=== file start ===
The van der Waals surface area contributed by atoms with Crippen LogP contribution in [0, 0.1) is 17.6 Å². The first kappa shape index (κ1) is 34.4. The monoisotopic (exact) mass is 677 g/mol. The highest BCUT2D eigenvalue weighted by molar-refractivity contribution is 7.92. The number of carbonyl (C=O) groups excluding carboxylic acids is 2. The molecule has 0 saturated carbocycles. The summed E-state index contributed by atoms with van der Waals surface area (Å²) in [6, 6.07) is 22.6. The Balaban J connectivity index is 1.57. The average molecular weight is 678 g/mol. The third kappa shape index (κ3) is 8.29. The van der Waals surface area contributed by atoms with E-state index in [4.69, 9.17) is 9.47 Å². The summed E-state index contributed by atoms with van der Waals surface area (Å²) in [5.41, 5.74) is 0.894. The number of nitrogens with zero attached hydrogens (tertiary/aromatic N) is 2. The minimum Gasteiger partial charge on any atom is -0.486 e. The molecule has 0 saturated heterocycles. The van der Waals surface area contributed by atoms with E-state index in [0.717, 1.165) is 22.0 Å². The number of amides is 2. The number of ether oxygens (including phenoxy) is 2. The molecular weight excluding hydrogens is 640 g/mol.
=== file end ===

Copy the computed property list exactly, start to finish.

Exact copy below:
The van der Waals surface area contributed by atoms with Crippen LogP contribution in [0, 0.1) is 17.6 Å². The first kappa shape index (κ1) is 34.4. The monoisotopic (exact) mass is 677 g/mol. The highest BCUT2D eigenvalue weighted by molar-refractivity contribution is 7.92. The number of carbonyl (C=O) groups excluding carboxylic acids is 2. The molecule has 0 saturated carbocycles. The summed E-state index contributed by atoms with van der Waals surface area (Å²) in [6, 6.07) is 22.6. The Balaban J connectivity index is 1.57. The average molecular weight is 678 g/mol. The third kappa shape index (κ3) is 8.29. The van der Waals surface area contributed by atoms with E-state index in [4.69, 9.17) is 9.47 Å². The summed E-state index contributed by atoms with van der Waals surface area (Å²) in [5.41, 5.74) is 0.894. The number of nitrogens with zero attached hydrogens (tertiary/aromatic N) is 2. The minimum Gasteiger partial charge on any atom is -0.486 e. The molecule has 0 saturated heterocycles. The van der Waals surface area contributed by atoms with E-state index in [0.717, 1.165) is 22.0 Å². The number of amides is 2. The number of ether oxygens (including phenoxy) is 2. The molecular weight excluding hydrogens is 640 g/mol.